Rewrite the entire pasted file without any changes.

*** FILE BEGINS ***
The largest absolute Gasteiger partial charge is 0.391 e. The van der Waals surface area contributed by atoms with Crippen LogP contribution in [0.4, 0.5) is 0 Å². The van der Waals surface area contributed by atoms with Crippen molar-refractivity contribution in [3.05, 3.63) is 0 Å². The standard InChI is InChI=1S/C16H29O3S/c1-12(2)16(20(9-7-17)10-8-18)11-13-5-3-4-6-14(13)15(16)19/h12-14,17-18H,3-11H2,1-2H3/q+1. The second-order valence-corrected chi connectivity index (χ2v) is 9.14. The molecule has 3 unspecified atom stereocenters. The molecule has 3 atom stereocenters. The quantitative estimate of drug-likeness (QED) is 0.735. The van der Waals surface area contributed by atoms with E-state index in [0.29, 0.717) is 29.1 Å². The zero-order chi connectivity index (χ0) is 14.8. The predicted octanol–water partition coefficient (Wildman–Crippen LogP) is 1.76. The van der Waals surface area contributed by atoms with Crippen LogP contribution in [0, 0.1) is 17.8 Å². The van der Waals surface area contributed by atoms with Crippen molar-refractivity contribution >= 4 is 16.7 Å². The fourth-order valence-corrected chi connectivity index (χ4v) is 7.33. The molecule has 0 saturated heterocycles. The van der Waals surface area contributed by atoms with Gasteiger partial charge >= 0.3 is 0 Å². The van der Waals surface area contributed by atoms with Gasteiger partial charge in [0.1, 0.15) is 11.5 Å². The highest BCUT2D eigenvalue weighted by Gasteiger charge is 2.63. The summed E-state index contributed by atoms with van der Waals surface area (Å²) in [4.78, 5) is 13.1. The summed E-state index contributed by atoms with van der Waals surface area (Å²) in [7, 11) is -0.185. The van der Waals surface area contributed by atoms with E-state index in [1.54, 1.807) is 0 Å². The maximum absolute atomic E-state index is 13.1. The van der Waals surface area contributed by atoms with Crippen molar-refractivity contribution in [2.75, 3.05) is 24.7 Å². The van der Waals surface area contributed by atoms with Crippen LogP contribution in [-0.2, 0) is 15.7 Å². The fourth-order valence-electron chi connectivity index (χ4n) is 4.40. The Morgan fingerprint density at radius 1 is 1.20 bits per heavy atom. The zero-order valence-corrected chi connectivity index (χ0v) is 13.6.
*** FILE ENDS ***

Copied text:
The largest absolute Gasteiger partial charge is 0.391 e. The van der Waals surface area contributed by atoms with Crippen LogP contribution in [0.4, 0.5) is 0 Å². The van der Waals surface area contributed by atoms with Crippen molar-refractivity contribution in [3.05, 3.63) is 0 Å². The standard InChI is InChI=1S/C16H29O3S/c1-12(2)16(20(9-7-17)10-8-18)11-13-5-3-4-6-14(13)15(16)19/h12-14,17-18H,3-11H2,1-2H3/q+1. The second-order valence-corrected chi connectivity index (χ2v) is 9.14. The molecule has 3 unspecified atom stereocenters. The molecule has 3 atom stereocenters. The quantitative estimate of drug-likeness (QED) is 0.735. The van der Waals surface area contributed by atoms with E-state index in [0.29, 0.717) is 29.1 Å². The zero-order chi connectivity index (χ0) is 14.8. The predicted octanol–water partition coefficient (Wildman–Crippen LogP) is 1.76. The van der Waals surface area contributed by atoms with Crippen LogP contribution in [0, 0.1) is 17.8 Å². The van der Waals surface area contributed by atoms with Crippen molar-refractivity contribution >= 4 is 16.7 Å². The fourth-order valence-corrected chi connectivity index (χ4v) is 7.33. The molecule has 0 saturated heterocycles. The van der Waals surface area contributed by atoms with Gasteiger partial charge >= 0.3 is 0 Å². The van der Waals surface area contributed by atoms with Gasteiger partial charge in [0.1, 0.15) is 11.5 Å². The highest BCUT2D eigenvalue weighted by Gasteiger charge is 2.63. The summed E-state index contributed by atoms with van der Waals surface area (Å²) in [4.78, 5) is 13.1. The summed E-state index contributed by atoms with van der Waals surface area (Å²) in [7, 11) is -0.185. The van der Waals surface area contributed by atoms with E-state index in [1.54, 1.807) is 0 Å². The maximum absolute atomic E-state index is 13.1. The van der Waals surface area contributed by atoms with Crippen molar-refractivity contribution in [2.75, 3.05) is 24.7 Å². The van der Waals surface area contributed by atoms with Crippen LogP contribution in [-0.2, 0) is 15.7 Å². The fourth-order valence-electron chi connectivity index (χ4n) is 4.40. The Morgan fingerprint density at radius 1 is 1.20 bits per heavy atom. The zero-order valence-corrected chi connectivity index (χ0v) is 13.6.